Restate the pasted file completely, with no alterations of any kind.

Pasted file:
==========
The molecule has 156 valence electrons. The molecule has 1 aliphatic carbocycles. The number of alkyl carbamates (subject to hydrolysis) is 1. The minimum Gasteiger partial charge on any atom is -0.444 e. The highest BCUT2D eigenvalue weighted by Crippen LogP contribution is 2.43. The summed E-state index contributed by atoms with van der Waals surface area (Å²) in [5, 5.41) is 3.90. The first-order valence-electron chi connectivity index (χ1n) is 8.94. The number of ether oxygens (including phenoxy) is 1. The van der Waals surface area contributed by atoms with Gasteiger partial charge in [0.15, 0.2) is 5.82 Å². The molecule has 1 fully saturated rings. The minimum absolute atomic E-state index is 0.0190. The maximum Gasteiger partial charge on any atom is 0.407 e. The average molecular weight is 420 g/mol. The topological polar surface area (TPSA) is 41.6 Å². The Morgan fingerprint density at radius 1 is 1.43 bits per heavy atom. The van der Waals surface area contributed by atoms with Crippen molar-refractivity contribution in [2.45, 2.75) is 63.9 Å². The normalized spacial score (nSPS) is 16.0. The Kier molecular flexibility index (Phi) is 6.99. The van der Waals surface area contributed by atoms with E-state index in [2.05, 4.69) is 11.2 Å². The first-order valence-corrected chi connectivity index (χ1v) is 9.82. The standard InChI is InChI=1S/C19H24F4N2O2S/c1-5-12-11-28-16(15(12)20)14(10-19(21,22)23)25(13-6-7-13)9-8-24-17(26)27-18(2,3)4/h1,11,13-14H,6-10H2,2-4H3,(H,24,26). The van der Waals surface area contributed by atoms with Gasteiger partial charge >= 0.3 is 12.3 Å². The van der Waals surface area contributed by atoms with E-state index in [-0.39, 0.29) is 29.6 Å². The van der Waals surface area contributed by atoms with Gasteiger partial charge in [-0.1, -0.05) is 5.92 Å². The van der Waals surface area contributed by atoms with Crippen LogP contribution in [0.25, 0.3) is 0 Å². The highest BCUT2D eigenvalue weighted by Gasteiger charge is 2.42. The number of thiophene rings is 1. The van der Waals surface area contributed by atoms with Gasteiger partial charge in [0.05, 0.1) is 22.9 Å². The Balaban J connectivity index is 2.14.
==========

The molecule has 156 valence electrons. The molecule has 1 aliphatic carbocycles. The number of alkyl carbamates (subject to hydrolysis) is 1. The minimum Gasteiger partial charge on any atom is -0.444 e. The highest BCUT2D eigenvalue weighted by Crippen LogP contribution is 2.43. The summed E-state index contributed by atoms with van der Waals surface area (Å²) in [5, 5.41) is 3.90. The first-order valence-electron chi connectivity index (χ1n) is 8.94. The number of ether oxygens (including phenoxy) is 1. The van der Waals surface area contributed by atoms with Gasteiger partial charge in [0.15, 0.2) is 5.82 Å². The molecule has 1 fully saturated rings. The minimum absolute atomic E-state index is 0.0190. The maximum Gasteiger partial charge on any atom is 0.407 e. The average molecular weight is 420 g/mol. The topological polar surface area (TPSA) is 41.6 Å². The Morgan fingerprint density at radius 1 is 1.43 bits per heavy atom. The van der Waals surface area contributed by atoms with Crippen molar-refractivity contribution in [2.45, 2.75) is 63.9 Å². The normalized spacial score (nSPS) is 16.0. The Kier molecular flexibility index (Phi) is 6.99. The van der Waals surface area contributed by atoms with E-state index in [2.05, 4.69) is 11.2 Å². The first-order valence-corrected chi connectivity index (χ1v) is 9.82. The standard InChI is InChI=1S/C19H24F4N2O2S/c1-5-12-11-28-16(15(12)20)14(10-19(21,22)23)25(13-6-7-13)9-8-24-17(26)27-18(2,3)4/h1,11,13-14H,6-10H2,2-4H3,(H,24,26). The van der Waals surface area contributed by atoms with Gasteiger partial charge >= 0.3 is 12.3 Å². The van der Waals surface area contributed by atoms with E-state index in [-0.39, 0.29) is 29.6 Å². The van der Waals surface area contributed by atoms with Gasteiger partial charge in [-0.1, -0.05) is 5.92 Å². The van der Waals surface area contributed by atoms with Crippen LogP contribution in [0.25, 0.3) is 0 Å². The highest BCUT2D eigenvalue weighted by Gasteiger charge is 2.42. The number of thiophene rings is 1. The van der Waals surface area contributed by atoms with Gasteiger partial charge in [0.05, 0.1) is 22.9 Å². The Balaban J connectivity index is 2.14.